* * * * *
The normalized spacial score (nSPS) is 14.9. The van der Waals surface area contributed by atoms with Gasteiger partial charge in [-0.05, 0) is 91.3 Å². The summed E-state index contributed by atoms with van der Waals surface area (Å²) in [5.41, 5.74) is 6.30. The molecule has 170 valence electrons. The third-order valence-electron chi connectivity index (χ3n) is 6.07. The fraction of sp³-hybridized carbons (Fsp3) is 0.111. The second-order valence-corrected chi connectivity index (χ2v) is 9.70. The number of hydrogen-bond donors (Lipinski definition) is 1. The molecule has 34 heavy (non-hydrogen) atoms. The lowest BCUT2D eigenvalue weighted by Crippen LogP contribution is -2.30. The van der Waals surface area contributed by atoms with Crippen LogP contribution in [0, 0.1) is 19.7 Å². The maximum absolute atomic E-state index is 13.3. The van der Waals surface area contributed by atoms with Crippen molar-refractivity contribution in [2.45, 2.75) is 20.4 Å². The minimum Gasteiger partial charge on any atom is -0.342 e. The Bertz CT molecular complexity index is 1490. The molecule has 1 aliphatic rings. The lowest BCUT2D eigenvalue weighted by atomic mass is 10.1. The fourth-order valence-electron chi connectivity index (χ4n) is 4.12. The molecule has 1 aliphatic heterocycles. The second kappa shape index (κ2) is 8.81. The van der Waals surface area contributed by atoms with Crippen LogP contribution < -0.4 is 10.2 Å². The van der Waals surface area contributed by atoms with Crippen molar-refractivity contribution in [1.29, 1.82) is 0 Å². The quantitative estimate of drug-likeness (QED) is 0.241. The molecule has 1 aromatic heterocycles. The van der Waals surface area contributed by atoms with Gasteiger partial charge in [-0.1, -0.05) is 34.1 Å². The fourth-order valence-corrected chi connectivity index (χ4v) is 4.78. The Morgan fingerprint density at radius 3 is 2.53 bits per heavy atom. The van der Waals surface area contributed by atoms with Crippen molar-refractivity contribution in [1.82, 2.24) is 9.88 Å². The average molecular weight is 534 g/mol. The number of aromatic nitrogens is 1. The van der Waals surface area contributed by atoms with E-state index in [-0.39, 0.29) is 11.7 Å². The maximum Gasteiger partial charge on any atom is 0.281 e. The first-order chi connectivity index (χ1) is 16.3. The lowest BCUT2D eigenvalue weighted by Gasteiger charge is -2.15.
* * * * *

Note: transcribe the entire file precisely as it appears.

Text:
The normalized spacial score (nSPS) is 14.9. The van der Waals surface area contributed by atoms with Gasteiger partial charge in [-0.05, 0) is 91.3 Å². The summed E-state index contributed by atoms with van der Waals surface area (Å²) in [5.41, 5.74) is 6.30. The molecule has 170 valence electrons. The third-order valence-electron chi connectivity index (χ3n) is 6.07. The fraction of sp³-hybridized carbons (Fsp3) is 0.111. The second-order valence-corrected chi connectivity index (χ2v) is 9.70. The number of hydrogen-bond donors (Lipinski definition) is 1. The molecule has 34 heavy (non-hydrogen) atoms. The lowest BCUT2D eigenvalue weighted by Crippen LogP contribution is -2.30. The van der Waals surface area contributed by atoms with Crippen LogP contribution in [0, 0.1) is 19.7 Å². The maximum absolute atomic E-state index is 13.3. The van der Waals surface area contributed by atoms with Crippen molar-refractivity contribution in [2.45, 2.75) is 20.4 Å². The minimum Gasteiger partial charge on any atom is -0.342 e. The Bertz CT molecular complexity index is 1490. The molecule has 1 aliphatic rings. The lowest BCUT2D eigenvalue weighted by atomic mass is 10.1. The fourth-order valence-electron chi connectivity index (χ4n) is 4.12. The molecule has 1 aliphatic heterocycles. The second kappa shape index (κ2) is 8.81. The van der Waals surface area contributed by atoms with Crippen LogP contribution < -0.4 is 10.2 Å². The van der Waals surface area contributed by atoms with Crippen molar-refractivity contribution in [1.29, 1.82) is 0 Å². The quantitative estimate of drug-likeness (QED) is 0.241. The molecule has 1 aromatic heterocycles. The van der Waals surface area contributed by atoms with Gasteiger partial charge in [-0.1, -0.05) is 34.1 Å². The fourth-order valence-corrected chi connectivity index (χ4v) is 4.78. The Morgan fingerprint density at radius 3 is 2.53 bits per heavy atom. The van der Waals surface area contributed by atoms with Crippen molar-refractivity contribution in [1.82, 2.24) is 9.88 Å². The average molecular weight is 534 g/mol. The number of aromatic nitrogens is 1. The van der Waals surface area contributed by atoms with E-state index in [-0.39, 0.29) is 11.7 Å². The maximum Gasteiger partial charge on any atom is 0.281 e. The first-order chi connectivity index (χ1) is 16.3. The lowest BCUT2D eigenvalue weighted by Gasteiger charge is -2.15.